Skip to main content

Metastatic Merkel cell carcinoma (MCC) of pancreas and breast: a unique case

Abstract

Merkel cell carcinoma (MCC) is a rare potentially fatal skin tumor affecting older and immunosuppressed individuals. It is highly malignant with high rates of metastasis and poor survival.

We present a case of a 67-year-old woman with a palpable mass in the upper abdomen. An abdominal CT revealed a mass in the tail of the pancreas. Two weeks before, lumpectomy of a 3.5 cm tumor of the left breast had been performed. Histology showed a primary neuroendocrine carcinoma of the mammary gland. The patient’s medical history was significant for a 0.7 × 0.9 cm MCC removed from her left forearm 2.5 years ago. There was no evidence of vascular involvement or peritoneal disease and by all criteria was resectable. A somatostatin receptor scintigraphy showed an enhanced uptake in the pancreatic tail region. The tumor was immunohistochemically strong staining for synaptophysin and CD56. The diagnosis of a metastatic-MCC in the tail of the pancreas was made. Further histological investigation of the prior removed neuroendocrine breast tumor and the MCC of the left forearm confirmed neuroendocrine origin and identical histology to the previously resected MCC of the left forearm. In this article, we aim to highlight that MCC has the potential to spread even in unusual organs, such as pancreas or breast, and therefore a diligent follow-up should be applied in patients with MCC.

Background

Merkel cell carcinoma (MCC) is a rare, potentially fatal skin tumor affecting older, mainly white people and younger immunosuppressed individuals[1]. It is a highly malignant tumor of the skin with high rates of metastasis and poor survival. Its incidence rate is rising and is currently approximately 0.6/100,000 cases per year[1, 2]. We present a unique case of concomitant metastatic MCC to pancreatic tail and breast.

Case presentation

A 67-year-old woman was referred to Department of General, Visceral and Transplantation Surgery of University Hospital Essen with a palpable mass in the upper abdomen. An abdominal CT revealed a large mass in the tail of the pancreas (10 × 14 cm) (Figure 1) without evidence of other peritoneal disease during staging investigation for a suspected carcinoma of the left breast. Two weeks previously, lumpectomy of a 3.5 cm tumor of the left breast had been performed by gynecologists. Sentinel lymph node examination was negative. Histology showed a primary poorly differentiated neuroendocrine carcinoma of the mammary gland. The patient’s medical history was significant for mediastinal sarcoidosis and a 0.7 × 0.9 cm MCC removed from her left forearm 2.5 years previous, which was Merkel cell polyomavirus (MCV) DNA positive after quantitative PCR. No viral DNA was found in peripheral blood. Postoperative adjuvant external beam radiation therapy of 52 Gy was given on the left forearm. Clinically, the patient reported abdominal discomfort and weight loss of 8 kg over the previous 4 months. Although the pancreatic mass was large, there was no evidence of vascular involvement or peritoneal disease and by all criteria was resectable. A somatostatin receptor scintigraphy showed enhanced uptake in the pancreatic tail region and excluded other involved areas. An extended distal pancreatectomy and splenectomy along with resection of the splenic flexure of the colon were performed and the tumor was removed intact. Pathological examination revealed a 14 × 10 × 8 cm solid mass of small cells in the pancreatic tail. Grossly, the mass displayed a glassy cut surface, containing areas of necrosis and hemorrhage. The spleen and four identified lymph nodes were negative for tumor as well as negative for the presence of MCV. Histological evaluation revealed a mitotic, highly active tumor (mitotic count 35 per high power field) with endocrine architecture of solid formations (regular, round nuclei with little cytoplasm). The tumor had immunohistochemically strong staining for synaptophysin, CD56, and in some areas, chromogranin. The tumor cells were strongly positive for cytokeratin 18 with a typically perinuclear granular (dot-like) reaction and also for cytokeratin 20 and the PAN-cytokeratin-specific antibody CK-MNF-116 with a paranuclear “dot-like” pattern (Figure 2A). There was no expression of gastrin, glucagon, insulin, serotonin, somatostatin, TTF-1, or CD117. The proliferative activity (Ki-67) reached approximately 80% (Figure 2B). Evaluating the presence of MCV due to the positivity of the primary tumor, the metastatic tumor was also MCV positive. Based on the clinical, histological, and viral status of the tumor, the diagnosis of a metastatic-MCC in the tail of the pancreas was made. Further histological investigation of the prior removed neuroendocrine breast tumor and the MCC of the left forearm confirmed neuroendocrine origin and identical histology to the previously resected MCC of the left forearm (similar viral profile as well). The patient was referred to oncologists for further evaluation and therapeutic treatment. At 2-year follow-up, the patient was still disease-free, without any complications related to disease progression or recurrence.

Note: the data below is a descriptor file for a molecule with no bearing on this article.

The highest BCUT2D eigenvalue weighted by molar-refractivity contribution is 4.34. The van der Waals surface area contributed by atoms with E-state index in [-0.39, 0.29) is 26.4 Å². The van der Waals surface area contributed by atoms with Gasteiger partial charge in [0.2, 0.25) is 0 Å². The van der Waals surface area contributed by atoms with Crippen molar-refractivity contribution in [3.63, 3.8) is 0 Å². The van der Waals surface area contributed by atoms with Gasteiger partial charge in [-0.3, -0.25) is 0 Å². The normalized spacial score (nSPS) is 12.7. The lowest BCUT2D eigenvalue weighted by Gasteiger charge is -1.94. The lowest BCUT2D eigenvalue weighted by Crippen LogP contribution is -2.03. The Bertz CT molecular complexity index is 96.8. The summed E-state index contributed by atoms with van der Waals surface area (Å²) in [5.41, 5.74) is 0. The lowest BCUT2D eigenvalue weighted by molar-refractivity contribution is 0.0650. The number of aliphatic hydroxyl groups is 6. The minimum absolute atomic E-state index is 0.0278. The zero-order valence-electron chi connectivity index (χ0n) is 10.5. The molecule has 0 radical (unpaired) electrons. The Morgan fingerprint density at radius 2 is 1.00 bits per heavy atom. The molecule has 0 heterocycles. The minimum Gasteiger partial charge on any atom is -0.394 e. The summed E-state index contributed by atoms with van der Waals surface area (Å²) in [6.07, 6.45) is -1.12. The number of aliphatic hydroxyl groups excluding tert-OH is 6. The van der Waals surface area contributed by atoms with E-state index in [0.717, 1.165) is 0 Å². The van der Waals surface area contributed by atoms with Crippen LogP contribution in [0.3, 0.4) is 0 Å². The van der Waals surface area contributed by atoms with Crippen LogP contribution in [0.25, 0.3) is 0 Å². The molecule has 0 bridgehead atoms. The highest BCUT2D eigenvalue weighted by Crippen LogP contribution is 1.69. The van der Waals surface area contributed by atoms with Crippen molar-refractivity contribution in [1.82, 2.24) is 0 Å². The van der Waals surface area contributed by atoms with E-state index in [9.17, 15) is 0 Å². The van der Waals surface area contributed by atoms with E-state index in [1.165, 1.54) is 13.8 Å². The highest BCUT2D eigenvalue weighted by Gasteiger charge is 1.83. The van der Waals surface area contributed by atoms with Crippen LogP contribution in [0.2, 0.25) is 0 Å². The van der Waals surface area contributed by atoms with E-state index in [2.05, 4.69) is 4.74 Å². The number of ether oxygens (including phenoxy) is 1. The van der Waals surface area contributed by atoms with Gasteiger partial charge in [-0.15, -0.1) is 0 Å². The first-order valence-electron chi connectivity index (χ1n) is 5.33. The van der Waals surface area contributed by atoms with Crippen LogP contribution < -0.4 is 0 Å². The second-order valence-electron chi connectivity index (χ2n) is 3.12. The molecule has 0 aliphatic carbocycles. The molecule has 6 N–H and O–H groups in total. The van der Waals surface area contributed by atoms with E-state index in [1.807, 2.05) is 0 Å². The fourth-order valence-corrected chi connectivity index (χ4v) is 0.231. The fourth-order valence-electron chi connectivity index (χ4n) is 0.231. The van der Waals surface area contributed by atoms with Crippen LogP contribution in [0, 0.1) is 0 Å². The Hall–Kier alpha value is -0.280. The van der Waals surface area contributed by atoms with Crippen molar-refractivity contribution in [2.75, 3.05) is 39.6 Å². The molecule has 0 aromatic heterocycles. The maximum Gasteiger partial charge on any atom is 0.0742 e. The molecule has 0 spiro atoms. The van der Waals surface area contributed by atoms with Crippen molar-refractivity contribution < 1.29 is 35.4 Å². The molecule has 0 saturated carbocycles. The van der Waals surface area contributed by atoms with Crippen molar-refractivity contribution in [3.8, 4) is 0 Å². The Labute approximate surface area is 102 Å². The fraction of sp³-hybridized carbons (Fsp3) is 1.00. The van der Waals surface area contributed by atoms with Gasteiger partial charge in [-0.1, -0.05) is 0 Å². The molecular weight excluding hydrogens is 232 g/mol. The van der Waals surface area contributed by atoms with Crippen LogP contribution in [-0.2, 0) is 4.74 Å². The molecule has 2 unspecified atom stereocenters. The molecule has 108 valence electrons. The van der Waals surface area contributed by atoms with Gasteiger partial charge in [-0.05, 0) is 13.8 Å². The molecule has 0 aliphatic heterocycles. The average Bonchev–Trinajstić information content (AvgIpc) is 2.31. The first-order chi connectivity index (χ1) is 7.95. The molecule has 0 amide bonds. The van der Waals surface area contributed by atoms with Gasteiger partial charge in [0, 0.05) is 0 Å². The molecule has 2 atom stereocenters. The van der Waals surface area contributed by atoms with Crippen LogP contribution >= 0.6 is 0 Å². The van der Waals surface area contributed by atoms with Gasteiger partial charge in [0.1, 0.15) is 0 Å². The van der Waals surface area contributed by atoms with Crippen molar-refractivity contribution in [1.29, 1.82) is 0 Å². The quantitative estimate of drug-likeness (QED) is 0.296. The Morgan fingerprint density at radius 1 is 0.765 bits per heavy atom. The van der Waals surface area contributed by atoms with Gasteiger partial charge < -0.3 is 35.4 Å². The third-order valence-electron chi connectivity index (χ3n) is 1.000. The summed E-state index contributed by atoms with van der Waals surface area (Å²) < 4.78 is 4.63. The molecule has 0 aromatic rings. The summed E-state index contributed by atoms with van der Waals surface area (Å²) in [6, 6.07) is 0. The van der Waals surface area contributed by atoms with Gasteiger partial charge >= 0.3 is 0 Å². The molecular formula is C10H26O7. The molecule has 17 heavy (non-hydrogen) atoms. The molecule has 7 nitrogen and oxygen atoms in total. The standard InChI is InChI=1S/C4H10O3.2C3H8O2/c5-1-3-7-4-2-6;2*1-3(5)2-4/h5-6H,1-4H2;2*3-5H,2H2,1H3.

Figure 1
figure1

CT scan of the abdomen demonstrating a large mass in relation to the pancreatic tail.

Figure 2
figure2